Jim West (biblical scholar)

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James E. West (born August 29, 1960) is an American biblioblogger.[1] He is an adjunct lecturer in theology at the Ming Hua School of Theology, Hong Kong.[2] He has been a scholar at the Quartz Hill School of Theology.[3] He holds a Doctorate of Theology from the Andersonville Theological Seminary of Camilla, Georgia.[4] West also pastors the Petros Baptist Church in Tennessee.[5]


Jim West was one of the first people to blog about biblical studies, also known as biblioblogging,[1] highlighting trends in biblical studies, new findings in archeology, and acting as a pundit on cultural events. He currently (from January 8, 2010) blogs at Zwinglius Redivivus. He previously blogged at Jim West (deleted December 31, 2009), and before that at Dr. Jim West (deleted February 20, 2008), and before that at First Baptist Church of Petros (deleted October 2006), and originally at Biblical Theology (deleted January 1, 2006). His blog has frequently featured as the number one biblioblog of the month according to the rankings at Free Old Testament Audio Website Blog and previously at The Biblioblog Top 50.

Jim West was a key negotiator in the decision on September 11, 2009 by the Society of Biblical Literature (SBL) to grant bibliobloggers affiliate status.[6] He was a founding member of the steering committee responsible for reviewing proposals for biblioblogging sessions at the SBL, the first of which is at Atlanta, November 2010,[7] although he no longer serves on that committee.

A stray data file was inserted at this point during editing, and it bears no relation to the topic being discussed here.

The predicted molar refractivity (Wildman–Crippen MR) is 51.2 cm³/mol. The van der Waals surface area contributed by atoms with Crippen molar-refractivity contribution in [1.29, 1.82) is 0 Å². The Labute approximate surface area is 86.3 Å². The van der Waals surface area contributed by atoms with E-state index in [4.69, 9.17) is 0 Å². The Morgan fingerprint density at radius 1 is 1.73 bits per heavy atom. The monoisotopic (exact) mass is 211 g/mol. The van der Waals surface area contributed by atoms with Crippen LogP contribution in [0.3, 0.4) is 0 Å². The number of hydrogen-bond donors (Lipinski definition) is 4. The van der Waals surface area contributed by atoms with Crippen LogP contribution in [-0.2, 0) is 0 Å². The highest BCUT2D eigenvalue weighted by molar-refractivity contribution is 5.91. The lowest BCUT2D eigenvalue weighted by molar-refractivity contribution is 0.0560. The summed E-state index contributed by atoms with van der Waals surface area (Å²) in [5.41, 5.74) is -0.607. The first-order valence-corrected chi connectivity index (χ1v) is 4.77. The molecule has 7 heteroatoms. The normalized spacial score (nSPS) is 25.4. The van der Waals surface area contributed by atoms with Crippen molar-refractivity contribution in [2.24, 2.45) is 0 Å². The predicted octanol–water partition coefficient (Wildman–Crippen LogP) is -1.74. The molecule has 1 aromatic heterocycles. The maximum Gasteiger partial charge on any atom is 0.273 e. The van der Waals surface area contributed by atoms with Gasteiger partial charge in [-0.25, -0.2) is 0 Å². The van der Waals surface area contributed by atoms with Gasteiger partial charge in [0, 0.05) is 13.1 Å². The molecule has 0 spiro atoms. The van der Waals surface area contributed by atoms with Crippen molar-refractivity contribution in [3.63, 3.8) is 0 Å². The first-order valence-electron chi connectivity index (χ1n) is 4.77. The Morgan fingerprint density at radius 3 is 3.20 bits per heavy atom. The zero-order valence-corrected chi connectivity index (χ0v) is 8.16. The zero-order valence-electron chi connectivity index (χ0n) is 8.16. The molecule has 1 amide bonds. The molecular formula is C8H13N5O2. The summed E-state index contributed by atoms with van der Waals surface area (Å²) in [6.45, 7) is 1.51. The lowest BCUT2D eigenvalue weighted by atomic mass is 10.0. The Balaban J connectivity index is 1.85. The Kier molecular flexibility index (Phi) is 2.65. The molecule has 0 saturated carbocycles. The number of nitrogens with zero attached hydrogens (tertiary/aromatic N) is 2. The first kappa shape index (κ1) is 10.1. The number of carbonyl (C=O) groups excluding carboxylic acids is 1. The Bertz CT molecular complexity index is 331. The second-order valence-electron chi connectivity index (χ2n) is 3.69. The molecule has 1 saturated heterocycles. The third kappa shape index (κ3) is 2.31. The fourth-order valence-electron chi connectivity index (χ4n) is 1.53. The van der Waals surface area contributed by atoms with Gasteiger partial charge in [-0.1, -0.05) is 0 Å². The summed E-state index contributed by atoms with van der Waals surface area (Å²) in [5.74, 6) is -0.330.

As a Baptist pastor, West has been outspoken on issues within the Baptist Church. West has rejected moves by some Baptists to observe Lent, "because for Baptists repentance can't be confined to a mere 40-day period preceded by the most intense gluttony and occupied with the setting aside of trivial pleasantries and followed by a return to the same-old, same-old".[8] He has dismissed Nigerian Chrislam as 'the inevitable result of political correctness'.[9]

Public debates[edit]

West is also against home schooling, having introduced a pro-public school resolution to the annual Southern Baptist Convention in 2004[10][11] and several years in a row afterward.[12]

When the Gospel of Jesus' Wife first appeared in 2012, and before the scholarly consensus that it is a forgery developed,[13] West said "a statement on a papyrus fragment isn't proof of anything"[14] and "without more context, both historically and archaeologically, the snippet is valueless."[3]

Areas of focus[edit]

West is primarily concerned with studies focused on Zwingli, the Reformation, and biblical archeology.


West's full bibliography is listed here. Some of his books include:


  1. ^ a b Jim West, 'Blogging the Bible: A Short History' Bulletin for the Study of Religion (2010)
  2. ^ "Faculty". Ming Hua School of Theology. Retrieved 19 July 2022.
  3. ^ a b "Reality check on Jesus and his 'wife'". NBC News. 18 September 2012. Retrieved 26 July 2022. m West, a biblical scholar at the Quartz Hill School of Theology and pastor of Petros Baptist Church in Tennessee, says on the Zwinglius Redivivus blog that "without more context, both historically and archaeologically, the snippet is valueless."
  4. ^ "Biography of Dr. Jim West".
  5. ^ "Petros Baptist Church". Retrieved 22 February 2017.
  6. ^ http://www.sbl-site.org/publications/article.aspx?articleId=843 Bibliobloggers an SBL Affiliate
  7. ^ Jim West, Blogging the Bible Bible and Interpretation, December 2009
  8. ^ "Associated Baptist Press - Increasingly, Baptists turning to the observance of Lent". Archived from the original on 2011-05-13. Retrieved 2010-08-20.